If you get credit for these courses, you can save time and money by having to take fewer credit hours to graduate. If you don’t get credit, but are allowed to skip lower-level courses, you can get a better education by replacing those courses with higher-level courses or even independent study courses. Every school has different policies, so be sure to ask questions and get the answers in writing before you enroll. Some of the worst institutions bait students with vaguely worded promises regarding transfer credits and then reject the transfers in order to charge the students more money.
Reputation is a very difficult thing to measure and it is also extremely significant in determining the market value of a degree. If you go to a great school and get a fabulous education, but that school has a terrible reputation among hiring managers, you might lose out on two-thirds of the value of the degree you just completed.
Unfortunately, reputations are not given fairly. Some of the oldest and most respected schools give the absolute worst educations. They pack hundreds of students in classes taught by graduate students, their top faculty focus on research and publication instead of on teaching students, they use aging curricula and require irrelevant classes in order to boost profit margins, and they don’t focus on student placement because their priorities are elsewhere. Nonetheless, a degree from one of those aging institutions might look top-notch to a hiring manager.
On the other hand, a degree from a two-year old school with first-rate modern curricula and classroom instructors with top academic and professional credentials could be worth far less because the school has not yet had time to build a reputation for itself. This is not fair, but… life is not fair. This is where you have to make the distinction between the value of an education and the value of a degree. We often join the two in our thinking, but they are in reality very different and not closely related.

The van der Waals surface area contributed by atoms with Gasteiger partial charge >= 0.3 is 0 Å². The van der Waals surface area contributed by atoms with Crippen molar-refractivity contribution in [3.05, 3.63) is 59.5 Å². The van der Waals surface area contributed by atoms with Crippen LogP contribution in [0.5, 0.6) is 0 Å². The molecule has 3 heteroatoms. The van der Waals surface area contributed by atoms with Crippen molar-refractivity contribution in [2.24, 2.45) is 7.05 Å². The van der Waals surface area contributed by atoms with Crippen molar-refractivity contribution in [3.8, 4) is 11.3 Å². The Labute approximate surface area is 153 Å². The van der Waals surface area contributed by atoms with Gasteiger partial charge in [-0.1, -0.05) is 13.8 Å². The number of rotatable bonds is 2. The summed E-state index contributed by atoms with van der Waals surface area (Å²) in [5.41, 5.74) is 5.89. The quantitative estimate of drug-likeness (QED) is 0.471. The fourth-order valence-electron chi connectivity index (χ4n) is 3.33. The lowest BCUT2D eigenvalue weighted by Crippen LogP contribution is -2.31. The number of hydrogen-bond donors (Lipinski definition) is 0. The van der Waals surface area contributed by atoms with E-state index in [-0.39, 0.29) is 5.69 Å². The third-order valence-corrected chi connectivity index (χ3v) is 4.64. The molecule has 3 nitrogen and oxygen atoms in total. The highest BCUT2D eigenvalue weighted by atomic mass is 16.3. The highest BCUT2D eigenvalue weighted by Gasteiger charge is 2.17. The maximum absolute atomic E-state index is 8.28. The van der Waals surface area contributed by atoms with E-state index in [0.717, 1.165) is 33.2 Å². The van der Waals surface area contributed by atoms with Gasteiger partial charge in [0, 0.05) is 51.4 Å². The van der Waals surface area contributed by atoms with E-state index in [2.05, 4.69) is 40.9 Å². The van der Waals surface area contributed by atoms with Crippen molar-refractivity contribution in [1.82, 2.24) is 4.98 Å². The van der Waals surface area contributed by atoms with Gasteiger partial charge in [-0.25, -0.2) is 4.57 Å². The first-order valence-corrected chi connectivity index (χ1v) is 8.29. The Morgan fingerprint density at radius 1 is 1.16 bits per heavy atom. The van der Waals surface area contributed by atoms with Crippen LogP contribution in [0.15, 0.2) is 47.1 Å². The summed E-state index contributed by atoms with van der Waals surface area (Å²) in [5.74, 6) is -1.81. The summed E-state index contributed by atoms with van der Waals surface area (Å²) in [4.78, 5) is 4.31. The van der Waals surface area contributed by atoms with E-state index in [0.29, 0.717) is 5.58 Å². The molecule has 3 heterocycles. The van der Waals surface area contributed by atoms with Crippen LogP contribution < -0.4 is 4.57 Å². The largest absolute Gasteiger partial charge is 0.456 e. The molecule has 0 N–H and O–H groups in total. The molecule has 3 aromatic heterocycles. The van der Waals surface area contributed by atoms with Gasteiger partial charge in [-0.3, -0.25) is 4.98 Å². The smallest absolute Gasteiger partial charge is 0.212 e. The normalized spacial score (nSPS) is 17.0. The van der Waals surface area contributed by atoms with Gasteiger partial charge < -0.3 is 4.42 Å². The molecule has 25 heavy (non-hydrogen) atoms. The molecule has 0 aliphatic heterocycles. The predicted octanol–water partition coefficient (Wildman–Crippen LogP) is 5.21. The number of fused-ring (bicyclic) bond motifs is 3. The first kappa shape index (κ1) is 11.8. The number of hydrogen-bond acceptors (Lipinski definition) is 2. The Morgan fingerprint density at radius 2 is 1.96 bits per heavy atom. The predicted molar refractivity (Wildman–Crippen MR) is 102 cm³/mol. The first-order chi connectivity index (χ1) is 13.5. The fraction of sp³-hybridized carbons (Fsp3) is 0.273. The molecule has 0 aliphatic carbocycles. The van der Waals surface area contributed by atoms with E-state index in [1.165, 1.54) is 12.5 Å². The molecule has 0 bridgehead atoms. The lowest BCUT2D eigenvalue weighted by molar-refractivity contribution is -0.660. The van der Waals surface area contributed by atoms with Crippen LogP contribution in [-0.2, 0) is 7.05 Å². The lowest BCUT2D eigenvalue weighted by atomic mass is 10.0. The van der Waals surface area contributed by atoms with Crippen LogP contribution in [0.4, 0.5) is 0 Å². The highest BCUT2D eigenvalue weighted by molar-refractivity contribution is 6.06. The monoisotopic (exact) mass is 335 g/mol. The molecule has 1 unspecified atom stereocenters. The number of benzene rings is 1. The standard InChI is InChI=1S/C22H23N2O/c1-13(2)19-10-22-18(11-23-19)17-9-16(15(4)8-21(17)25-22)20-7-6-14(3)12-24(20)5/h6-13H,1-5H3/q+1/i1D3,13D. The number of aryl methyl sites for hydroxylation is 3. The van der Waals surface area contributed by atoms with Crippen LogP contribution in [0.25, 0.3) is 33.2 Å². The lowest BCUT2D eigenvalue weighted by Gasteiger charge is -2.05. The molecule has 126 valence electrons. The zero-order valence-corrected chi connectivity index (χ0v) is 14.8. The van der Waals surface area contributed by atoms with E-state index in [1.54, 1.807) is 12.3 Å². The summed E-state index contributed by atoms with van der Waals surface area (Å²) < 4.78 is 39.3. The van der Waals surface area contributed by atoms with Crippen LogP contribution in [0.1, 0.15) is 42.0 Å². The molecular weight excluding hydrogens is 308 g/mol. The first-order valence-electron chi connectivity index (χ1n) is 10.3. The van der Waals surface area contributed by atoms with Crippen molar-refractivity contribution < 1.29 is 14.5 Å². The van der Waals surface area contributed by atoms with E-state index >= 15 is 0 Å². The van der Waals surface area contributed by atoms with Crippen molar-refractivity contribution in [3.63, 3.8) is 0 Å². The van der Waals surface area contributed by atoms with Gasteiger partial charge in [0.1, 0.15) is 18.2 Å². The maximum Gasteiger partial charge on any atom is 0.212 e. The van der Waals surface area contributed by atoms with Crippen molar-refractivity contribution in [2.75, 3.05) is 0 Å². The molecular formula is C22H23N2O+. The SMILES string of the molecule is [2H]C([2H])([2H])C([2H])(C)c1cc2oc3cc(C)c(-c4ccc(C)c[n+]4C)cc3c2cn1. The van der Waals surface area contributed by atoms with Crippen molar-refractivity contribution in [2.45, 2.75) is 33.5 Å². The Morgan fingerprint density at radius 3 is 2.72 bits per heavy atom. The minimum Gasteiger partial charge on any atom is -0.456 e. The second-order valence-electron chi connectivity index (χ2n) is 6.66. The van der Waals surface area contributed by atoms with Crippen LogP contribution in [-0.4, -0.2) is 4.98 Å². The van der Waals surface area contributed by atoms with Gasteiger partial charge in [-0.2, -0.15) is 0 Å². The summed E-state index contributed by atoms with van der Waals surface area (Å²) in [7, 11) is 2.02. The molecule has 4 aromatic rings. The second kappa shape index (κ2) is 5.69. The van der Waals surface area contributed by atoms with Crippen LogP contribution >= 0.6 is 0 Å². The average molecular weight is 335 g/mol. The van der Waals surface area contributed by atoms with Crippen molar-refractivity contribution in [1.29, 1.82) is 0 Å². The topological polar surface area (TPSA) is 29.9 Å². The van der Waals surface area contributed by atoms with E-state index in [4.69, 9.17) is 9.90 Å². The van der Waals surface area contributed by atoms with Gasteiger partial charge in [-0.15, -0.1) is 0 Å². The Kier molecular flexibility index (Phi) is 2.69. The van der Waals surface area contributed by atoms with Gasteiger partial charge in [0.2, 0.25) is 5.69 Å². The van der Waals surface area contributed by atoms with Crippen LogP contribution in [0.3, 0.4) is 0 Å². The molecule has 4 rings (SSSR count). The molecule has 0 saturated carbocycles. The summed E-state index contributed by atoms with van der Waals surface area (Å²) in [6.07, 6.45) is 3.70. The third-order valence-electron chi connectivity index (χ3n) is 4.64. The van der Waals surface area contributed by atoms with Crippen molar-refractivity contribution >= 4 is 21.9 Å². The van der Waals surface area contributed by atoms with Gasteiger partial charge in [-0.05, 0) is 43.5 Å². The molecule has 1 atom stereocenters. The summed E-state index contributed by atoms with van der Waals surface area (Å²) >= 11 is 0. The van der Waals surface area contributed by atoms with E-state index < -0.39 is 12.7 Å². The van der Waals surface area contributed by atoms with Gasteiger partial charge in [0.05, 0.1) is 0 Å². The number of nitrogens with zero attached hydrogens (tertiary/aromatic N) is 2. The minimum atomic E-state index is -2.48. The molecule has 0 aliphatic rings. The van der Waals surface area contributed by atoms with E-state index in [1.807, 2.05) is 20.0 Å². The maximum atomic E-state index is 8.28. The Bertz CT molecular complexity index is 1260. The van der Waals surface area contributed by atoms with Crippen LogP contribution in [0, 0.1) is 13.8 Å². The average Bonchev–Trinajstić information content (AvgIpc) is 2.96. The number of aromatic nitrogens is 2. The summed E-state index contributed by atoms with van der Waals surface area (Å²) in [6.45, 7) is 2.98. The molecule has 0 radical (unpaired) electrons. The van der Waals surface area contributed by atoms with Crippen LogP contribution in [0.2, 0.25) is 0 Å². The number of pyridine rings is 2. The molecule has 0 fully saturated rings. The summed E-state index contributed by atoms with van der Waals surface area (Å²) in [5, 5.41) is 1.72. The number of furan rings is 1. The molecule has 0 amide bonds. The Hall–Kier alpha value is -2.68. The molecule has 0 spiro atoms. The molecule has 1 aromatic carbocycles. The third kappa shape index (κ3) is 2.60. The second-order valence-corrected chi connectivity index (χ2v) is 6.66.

Online education is still relatively new and, in education, new advances are not easily trusted. Because of this, it is often best to choose an online program from a traditional university with a long history and a good reputation. Be certain to ask exactly what your degree will say. For example, Colorado State University marks each online degree with the phrase “CSU Global”, but the University of Massachusetts grants the same degree to both online and offline students.
What do you think? How else should students evaluate online schools? I would love to hear from you in the comments!